Lia Kahler uses her amazing talent to help worthy causes. Photo by Sara Piazza
Lia Kahler uses her amazing talent to help worthy causes. This year her concert benefited the Seeds of Peace organization. Photos by Sara Piazza

An evening of music and peace

By Sara Piazza - July 27, 2006

On Thursday, July 13, as evening fell and the skies cleared and turned pink and gray outside the windows of the upstairs sanctuary at the Old Whaling Church in Edgartown, Vineyarders were treated to the clear and uplifting - but never overbearing - voice of mezzo-soprano Lia Kahler, "a brought-ashore from an old Vineyard family, the Littlefields of West Tisbury." Ms. Kahler's father, Al Littlefield, was in attendance for his daughter's performance, having been brought to the event from his nearby Longhill assisted living home.

The concert was a benefit for Seeds of Peace, a cause which is dear to Ms. Kahler's heart. In fact, Ms. Kahler is now dedicating her exceptional musical career to supporting worthy causes, through her organization, Catalyst Concerts ("I use myself as a catalyst," she explained).

Al Littlefield, proud father of mezzo-soprano Lia Kahler. Photo by Sara Piazza
Al Littlefield, proud father of mezzo-soprano Lia Kahler, was in the audience for her Edgartown concert earlier this month.

Seeds of Peace International Camp was started in 1993, "Because," says Janet Wallach, "My late husband, John Wallach, a journalist, was so upset and angry about the cycle of violence. He believed that if you worked with young people who are not entrenched in the hatred and bitterness of their parents and grandparents and great grandparents; if we work with these young people we can empower them to be leaders of their generation, and we can train them in conflict resolution. The whole idea is to bring together youngsters from regions of conflict, to empower them and give them leadership training and skills for conflict resolution and coexistence so they can live in a better world and make a better world.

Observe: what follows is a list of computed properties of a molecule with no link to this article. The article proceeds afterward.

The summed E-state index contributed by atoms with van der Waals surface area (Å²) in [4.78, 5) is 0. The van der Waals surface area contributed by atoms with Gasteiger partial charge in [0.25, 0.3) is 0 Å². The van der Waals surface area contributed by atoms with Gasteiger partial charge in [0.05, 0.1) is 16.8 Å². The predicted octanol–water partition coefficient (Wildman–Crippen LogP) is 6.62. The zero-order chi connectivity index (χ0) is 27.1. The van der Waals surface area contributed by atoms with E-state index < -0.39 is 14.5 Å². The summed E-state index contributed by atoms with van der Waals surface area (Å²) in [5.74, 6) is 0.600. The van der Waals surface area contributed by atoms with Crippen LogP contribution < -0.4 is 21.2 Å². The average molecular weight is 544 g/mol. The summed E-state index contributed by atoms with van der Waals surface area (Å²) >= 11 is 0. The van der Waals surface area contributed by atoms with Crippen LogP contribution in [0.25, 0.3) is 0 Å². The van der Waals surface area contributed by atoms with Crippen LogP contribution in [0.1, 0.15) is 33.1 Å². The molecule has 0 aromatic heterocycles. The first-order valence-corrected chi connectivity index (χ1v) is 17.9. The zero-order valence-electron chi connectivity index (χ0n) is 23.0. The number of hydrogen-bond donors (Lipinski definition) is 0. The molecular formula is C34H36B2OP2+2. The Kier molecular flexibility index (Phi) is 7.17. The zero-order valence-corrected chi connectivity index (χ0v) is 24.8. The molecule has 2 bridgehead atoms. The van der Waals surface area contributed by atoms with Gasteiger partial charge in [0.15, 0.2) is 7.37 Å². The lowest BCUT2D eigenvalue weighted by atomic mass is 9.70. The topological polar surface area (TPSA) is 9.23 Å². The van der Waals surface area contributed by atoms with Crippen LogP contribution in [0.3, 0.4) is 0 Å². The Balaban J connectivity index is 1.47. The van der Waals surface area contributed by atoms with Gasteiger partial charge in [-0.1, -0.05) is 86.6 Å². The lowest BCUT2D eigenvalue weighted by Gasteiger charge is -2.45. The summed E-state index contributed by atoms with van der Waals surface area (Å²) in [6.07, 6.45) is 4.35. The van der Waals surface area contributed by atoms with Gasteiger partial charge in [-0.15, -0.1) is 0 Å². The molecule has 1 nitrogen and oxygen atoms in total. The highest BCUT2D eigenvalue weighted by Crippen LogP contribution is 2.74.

"We have Israelis, Palestinians, Egyptians, and Jordanians, and we also work with kids from Pakistan and India. We bring them together for three weeks of a regular summer camp, but every single day for two hours they meet in dialogue sessions that are really like group therapy, where they talk about their fears and anxieties. They begin to hear one another and understand that the enemy is someone just like them who has a face, a heart, and a soul.

"We use something we call 'group challenge,' which is ropes, and trust falls, drama, discussion groups, and every activity they do is planned around their discussion groups, so they get to learn, to think as a team, to be able to work together.

Peace. Photo by Sara Piazza

"The experience changes these kids. They're transformed. And everyone who attends camp through Seeds of Peace says that they are a different person when they leave.

"And today, Seeds of Peace is more important than ever, because the more young people that we can teach to think in terms of words and not weapons, then the better the world will be."

It was a delightful evening, an evening billed by Ms. Kahler as "an emotional journey," with music ranging from Handel and Mahler, to Stephen Sondheim (one of John Wallach's favorite composers), Georges Bizet, and George Gershwin; with a little Cuban music thrown into the middle to spice things up. The event was well attended by Vineyard friends and neighbors, and Ms. Kahler's sweet voice and personable style - dedicating a song to Lillian Kellman, another song to a niece; making mention of the shawl that Arlene Bodge had made for her - created a lovely intimacy, as if we were in Lia Kahler's living room rather than in a 500-seat concert hall.

Several days after the concert, Ms. Kahler called The Times to report that proceeds from the event - from ticket sales, gifts, and pledges - garnered $38,119 for Seeds of Peace.

"It's the best I've done in a fund-raiser," Ms. Kahler said happily, adding that her personal goal is to raise a total of $200,000 for various important causes by 2010. "But heck, if I can exceed that I'd be very happy."

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